Small Molecules that Delay s Phase Suppress a Zebrafish Bmyh Mutant

Howard M. Stern, Ryan D. Murphey, Jennifer L. Shepard, James F. Amatruda, Christian T. Straub, Kathleen L. Pfaff, Gerhard Weber, John A. Tallarico, Randall W. King, Leonard I. Zon

Research output: Contribution to journalArticlepeer-review

149 Scopus citations


Bmyb is a ubiquitously expressed transcription factor involved in cellular proliferation and cancer. Loss of bmyb function in the zebrafish mutant crash&burn (crb) results in decreased cyclin B1 expression, mitotic arrest and genome instability. These phenotypic observations in crb mutants could be attributed to the decreased expression of cyclin B1, a cell-cycle regulatory protein that is responsible for driving cell progression from G2 through mitosis. To identify small molecules that interact with the bmyb pathway, we developed an embryo-based suppressor screening strategy. In 16 weeks we screened a diverse ∼16, 000 compound library, and discovered one previously unknown compound, persynthamide (psy, 1), that suppressed bmyb-dependent mitotic defects. Psy- treated embryos showed an S-phase delay, and knockdown of the cell-cycle checkpoint regulator ataxia telangiectasia—and Rad-related kinase (ATR) abrogated the suppression of crb. The DNA synthesis inhibitors aphidicolin (2) and hydroxyurea (3) also suppressed crb. S-phase inhibition upregulated cyclin B1 mRNA, promoting the progression of cells through mitosis. Our study demonstrates that chemical suppressor screening in zebrafish can identify compounds with cell-cycle activity and can be used to identify pathways that interact with specific cell-cycle phenotypes.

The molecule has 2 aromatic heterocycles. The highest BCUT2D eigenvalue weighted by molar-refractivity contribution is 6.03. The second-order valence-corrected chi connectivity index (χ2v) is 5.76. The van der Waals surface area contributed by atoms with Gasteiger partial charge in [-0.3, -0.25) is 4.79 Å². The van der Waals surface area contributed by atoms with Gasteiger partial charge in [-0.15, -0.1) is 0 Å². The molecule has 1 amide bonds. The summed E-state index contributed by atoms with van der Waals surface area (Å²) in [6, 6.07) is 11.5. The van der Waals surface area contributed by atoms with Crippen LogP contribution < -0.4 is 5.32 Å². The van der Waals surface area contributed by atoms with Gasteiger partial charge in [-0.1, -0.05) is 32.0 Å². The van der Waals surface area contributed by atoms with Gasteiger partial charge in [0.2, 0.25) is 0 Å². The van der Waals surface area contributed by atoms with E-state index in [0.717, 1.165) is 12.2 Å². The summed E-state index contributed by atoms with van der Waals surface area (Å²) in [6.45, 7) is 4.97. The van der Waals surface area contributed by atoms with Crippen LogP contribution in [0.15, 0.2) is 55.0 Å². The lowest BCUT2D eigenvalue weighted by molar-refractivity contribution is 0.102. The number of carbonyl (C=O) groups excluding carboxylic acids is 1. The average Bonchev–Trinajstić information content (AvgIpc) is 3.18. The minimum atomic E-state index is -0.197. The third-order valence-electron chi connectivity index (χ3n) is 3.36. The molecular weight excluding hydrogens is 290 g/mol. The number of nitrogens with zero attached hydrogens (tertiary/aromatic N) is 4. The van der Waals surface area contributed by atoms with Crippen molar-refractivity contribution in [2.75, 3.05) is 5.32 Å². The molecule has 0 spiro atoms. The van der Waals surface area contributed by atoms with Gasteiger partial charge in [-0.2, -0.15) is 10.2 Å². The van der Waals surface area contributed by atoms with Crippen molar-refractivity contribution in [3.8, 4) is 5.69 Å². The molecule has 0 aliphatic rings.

Original languageEnglish (US)
Pages (from-to)366-370
Number of pages5
JournalNature chemical biology
Issue number7
StatePublished - Dec 2005

ASJC Scopus subject areas

  • Molecular Biology
  • Cell Biology


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